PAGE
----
- The New York Times’ new TV show is airing on the US cable channel FX on Sundays starting in June, and hours later on streaming service Hulu.
- It’s the kind of distribution deal we could start to see more of in the modern TV era.
- The deal offers the Times the scale of cable TV and a footing in the rapidly growing streaming-video space.
- “This was kind of the best of both worlds,” Sam Dolnick, assistant managing editor at the Times, told Business Insider.
- Visit Business Insider’s homepage for more stories.
The New York Times’ licensing strategy for its first weekly TV news program, “The Weekly,” represents the kind of deals we might see more of in the modern TV era.
The series, “The Weekly,” will air on US cable channel FX on Sundays, starting Jun. 2 at 10 p.m., and hit the streaming service Hulu three hours later.
The cable channel and streaming service are both licensing the show from the New York Times. It’s the first time FX is partnering with a streaming service to distribute a show. And, while Hulu is known for streaming new episodes of select series the day after they air on TV, the deal with FX for “The Weekly” marks the fastest a show will be coming to Hulu after being broadcast on traditional TV.
The Times shopped the series to distributors in Los Angeles before landing on FX and Hulu. The two distributors then reached a deal to distribute the show amongst themselves.
For the Times, the strategy offers scale and a footing in the rapidly growing streaming-TV space.
“Cable has a giant reach in tens of millions of homes, which was quite tantalizing to us, but we all know the world is going towards streaming and so it felt necessary that we be there as well,” Sam Dolnick, the assistant managing editor at the New York Times who is overseeing the publication’s push into TV, told Business Insider. “This was kind of the best of both worlds.”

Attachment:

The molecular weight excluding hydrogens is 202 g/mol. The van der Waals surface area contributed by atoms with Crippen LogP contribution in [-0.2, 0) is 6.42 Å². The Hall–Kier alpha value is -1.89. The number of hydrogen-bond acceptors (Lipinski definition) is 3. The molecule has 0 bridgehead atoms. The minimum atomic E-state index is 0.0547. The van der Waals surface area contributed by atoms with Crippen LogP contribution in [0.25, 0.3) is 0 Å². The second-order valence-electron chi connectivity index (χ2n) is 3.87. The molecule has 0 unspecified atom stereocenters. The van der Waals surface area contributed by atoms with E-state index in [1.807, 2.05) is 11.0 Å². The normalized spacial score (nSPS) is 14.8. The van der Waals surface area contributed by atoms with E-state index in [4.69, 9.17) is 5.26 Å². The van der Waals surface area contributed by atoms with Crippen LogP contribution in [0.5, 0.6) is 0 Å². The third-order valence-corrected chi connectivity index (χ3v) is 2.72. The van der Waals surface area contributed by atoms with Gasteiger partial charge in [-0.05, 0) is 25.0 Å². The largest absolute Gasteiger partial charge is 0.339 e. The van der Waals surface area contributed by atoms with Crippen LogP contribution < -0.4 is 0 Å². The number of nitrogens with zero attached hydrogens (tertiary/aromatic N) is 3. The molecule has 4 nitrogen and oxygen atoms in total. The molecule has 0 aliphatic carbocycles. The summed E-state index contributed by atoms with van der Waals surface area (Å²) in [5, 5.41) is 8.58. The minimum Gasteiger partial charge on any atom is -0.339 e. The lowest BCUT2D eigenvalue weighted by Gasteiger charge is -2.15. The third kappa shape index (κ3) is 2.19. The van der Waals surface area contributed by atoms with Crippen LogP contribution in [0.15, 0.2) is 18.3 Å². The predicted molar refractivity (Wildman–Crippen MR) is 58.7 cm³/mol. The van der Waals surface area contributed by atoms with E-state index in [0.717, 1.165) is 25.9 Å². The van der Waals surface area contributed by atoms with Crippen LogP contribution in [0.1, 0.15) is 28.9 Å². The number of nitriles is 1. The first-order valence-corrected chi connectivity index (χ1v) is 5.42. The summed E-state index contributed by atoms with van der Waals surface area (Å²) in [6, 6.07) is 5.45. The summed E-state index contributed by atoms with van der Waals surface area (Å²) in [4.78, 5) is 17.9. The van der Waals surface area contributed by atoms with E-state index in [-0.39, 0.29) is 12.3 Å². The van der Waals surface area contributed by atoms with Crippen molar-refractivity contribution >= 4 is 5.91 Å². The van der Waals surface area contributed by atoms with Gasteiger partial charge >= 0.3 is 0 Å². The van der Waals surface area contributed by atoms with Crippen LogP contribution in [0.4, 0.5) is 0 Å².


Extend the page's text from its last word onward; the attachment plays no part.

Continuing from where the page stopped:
The deal provided the Times with a “big budget” for the show, which was produced with production company Left/Right, Dolnick said. The publication declined to reveal the size of the budget.
The Times was also able to remain editorially independent, though it took notes on the series from both FX and Hulu. FX, for example, asked the team to step back and explain the country of Tajikistan in an episode where reporter Rukmini Callimachi traveled there to uncover what had happened to two Americans who were killed in a terrorist attack.
“Their most consistent notes, which are really well taken and we tried to address nearly every time, have been, slow down, add context, remember your viewers are not necessarily people who read the front page of the New York Times,” Dolnick said.
Read Business Insider’s full interview with Sam Dolnick on The Times’ push into prestige TV.
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